Clinical Investigation

Does “no-touch” technique hysteroscopy increase the risk of infection?


  • Evrim Ebru Kovalak

Received Date: 16.05.2022 Accepted Date: 10.06.2022 Turk J Obstet Gynecol 2022;19(2):145-151 PMID: 35770455


Today, thanks to its many advantages, hysteroscopy with a vaginoscopic approach (no-touch) is increasingly being used more in outpatient diagnoses and treatments. However, there are concerns that the “no-touch” technique increases ascending genital tract infections since a speculum is not inserted, and disinfection of the cervix cannot achieve.

Materials and Methods:

Between 2011 and 2017, 302 patients who underwent office hysteroscopy with the vaginoscopic approach (group 1) and 254 patients who underwent hysteroscopy with the standard method under anesthesia in the operating room (group 2) were compared in terms of early complications (within two weeks postoperatively). The primary outcome was early postoperative infection, and the secondary outcome was other early complications, such as bleeding and rupture.


In this study, the success rate of hysteroscopy with the vaginoscopic approach was 96.4%. According to the visual analog scale scoring system, 88.7% of the patients described mild-to-moderate pain. When group 1 and 2 were compared in terms of postoperative infection (3% and 2.4%, respectively) and other early complication rates (0% and 0.8%, respectively), no statistically significant difference was found (p>0.05).


Hysteroscopy with a vaginoscopic approach continues to be the gold standard method that is safe and well-tolerated by patients.

Keywords: Hysteroscopy, vaginoscopy, office hysteroscopy, complication, infection

PRECIS: In this study, we evaluated whether the risk of infection increases in no-touch vaginoscopic hysteroscopy compared to the standard method.


Hysteroscopy is accepted as the gold standard and minimally invasive method in the diagnosis and treatment of intrauterine pathologies(1). Inserting a speculum, cleaning the cervix, applying a tenaculum to the cervix, and initiating cervical dilatation in traditional hysteroscopy are painful procedures and are performed in the operating room, under local or general anesthesia(2). Since 1990, office hysteroscopy (outpatient hysteroscopy) has been increasingly used by clinicians with the concept of “see and treat” intrauterine pathologies in the same session(3). Over time, the vaginoscopic “no-touch” technique(4) has proven to be better tolerated than the traditional technique in the office setting, without the use of anesthesia or analgesia(5). With small-diameter, continuous-flow hysteroscopes manufactured with the latest technological advances, office hysteroscopy has become safe, efficient, inexpensive, less invasive, and less painful without the risk of anesthesia(6). However, there are also concerns that the vaginoscopic approach is more likely to result in postoperative genital tract infections because the cervix is not cleaned before the hysteroscope being inserted into the uterine cavity(5). In this study, we evaluated whether office hysteroscopic procedures with the vaginoscopic approach, which are increasingly used, are associated with an increase in infections and any other early complications (such as bleeding, uterine perforation and fluid overload) compared with the traditional method.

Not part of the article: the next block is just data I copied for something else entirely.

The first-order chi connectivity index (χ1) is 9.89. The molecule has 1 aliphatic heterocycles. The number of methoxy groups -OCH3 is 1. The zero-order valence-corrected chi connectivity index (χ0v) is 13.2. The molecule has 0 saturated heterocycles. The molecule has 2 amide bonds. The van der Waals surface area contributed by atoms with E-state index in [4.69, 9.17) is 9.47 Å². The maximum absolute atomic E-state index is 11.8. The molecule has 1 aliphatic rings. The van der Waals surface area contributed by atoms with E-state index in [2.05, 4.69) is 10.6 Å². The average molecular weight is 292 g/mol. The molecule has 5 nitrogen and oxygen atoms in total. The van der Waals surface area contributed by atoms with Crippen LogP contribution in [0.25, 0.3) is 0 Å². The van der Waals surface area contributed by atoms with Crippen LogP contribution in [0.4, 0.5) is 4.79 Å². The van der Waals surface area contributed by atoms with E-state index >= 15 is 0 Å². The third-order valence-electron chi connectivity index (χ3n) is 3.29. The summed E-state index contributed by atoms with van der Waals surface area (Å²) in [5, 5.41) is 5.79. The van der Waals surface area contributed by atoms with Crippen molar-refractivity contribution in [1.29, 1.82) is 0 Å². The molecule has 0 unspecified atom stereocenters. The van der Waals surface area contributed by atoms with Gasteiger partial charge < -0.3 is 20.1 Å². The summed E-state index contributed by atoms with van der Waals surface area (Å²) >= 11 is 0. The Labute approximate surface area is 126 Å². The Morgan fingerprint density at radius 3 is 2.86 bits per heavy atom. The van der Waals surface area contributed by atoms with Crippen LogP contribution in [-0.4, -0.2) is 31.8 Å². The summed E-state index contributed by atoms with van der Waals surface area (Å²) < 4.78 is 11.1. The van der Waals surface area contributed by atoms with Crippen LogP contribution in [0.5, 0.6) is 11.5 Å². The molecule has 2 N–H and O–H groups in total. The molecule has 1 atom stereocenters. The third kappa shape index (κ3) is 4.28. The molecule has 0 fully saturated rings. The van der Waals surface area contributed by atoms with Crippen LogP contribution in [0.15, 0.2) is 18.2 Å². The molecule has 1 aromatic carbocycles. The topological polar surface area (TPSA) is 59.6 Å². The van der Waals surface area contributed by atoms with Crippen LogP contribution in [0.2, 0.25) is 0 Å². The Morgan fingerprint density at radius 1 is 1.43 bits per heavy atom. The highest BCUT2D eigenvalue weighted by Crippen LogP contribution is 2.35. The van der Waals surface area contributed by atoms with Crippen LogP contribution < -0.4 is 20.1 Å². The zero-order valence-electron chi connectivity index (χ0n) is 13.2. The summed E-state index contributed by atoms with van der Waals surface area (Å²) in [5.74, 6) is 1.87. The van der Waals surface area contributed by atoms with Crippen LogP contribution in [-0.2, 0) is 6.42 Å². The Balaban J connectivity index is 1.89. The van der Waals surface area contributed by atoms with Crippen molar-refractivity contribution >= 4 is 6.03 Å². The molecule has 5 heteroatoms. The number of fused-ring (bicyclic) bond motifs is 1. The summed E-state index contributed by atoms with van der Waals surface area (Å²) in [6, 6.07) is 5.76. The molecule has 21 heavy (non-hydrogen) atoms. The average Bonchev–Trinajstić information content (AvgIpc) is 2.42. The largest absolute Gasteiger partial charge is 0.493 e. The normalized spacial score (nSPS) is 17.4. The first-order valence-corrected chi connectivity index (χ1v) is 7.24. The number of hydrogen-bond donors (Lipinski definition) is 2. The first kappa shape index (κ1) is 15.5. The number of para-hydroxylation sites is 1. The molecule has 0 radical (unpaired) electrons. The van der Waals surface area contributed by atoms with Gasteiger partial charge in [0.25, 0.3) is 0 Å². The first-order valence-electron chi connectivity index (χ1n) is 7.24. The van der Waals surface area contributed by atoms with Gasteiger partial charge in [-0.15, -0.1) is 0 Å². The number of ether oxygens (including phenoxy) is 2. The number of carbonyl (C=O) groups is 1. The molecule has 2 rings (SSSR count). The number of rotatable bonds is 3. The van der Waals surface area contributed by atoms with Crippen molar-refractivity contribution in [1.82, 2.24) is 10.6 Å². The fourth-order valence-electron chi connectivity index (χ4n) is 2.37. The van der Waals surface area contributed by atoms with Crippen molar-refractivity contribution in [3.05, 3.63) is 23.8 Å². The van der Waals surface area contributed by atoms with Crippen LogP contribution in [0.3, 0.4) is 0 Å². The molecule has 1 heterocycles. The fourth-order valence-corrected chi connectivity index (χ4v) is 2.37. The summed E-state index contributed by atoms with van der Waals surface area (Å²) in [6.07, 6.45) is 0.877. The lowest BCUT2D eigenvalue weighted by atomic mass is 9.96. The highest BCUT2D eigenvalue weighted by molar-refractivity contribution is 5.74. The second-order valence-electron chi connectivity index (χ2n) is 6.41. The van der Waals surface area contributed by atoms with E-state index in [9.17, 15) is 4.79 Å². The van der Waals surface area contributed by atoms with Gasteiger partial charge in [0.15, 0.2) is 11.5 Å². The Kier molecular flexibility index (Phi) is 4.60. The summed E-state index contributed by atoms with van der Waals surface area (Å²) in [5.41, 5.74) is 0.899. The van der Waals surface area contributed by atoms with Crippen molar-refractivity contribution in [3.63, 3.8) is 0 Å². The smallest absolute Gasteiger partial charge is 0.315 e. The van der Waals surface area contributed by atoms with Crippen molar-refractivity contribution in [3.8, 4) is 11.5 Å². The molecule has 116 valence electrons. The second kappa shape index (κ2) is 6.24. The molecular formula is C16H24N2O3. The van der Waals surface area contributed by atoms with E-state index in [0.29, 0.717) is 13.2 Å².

Materials and Methods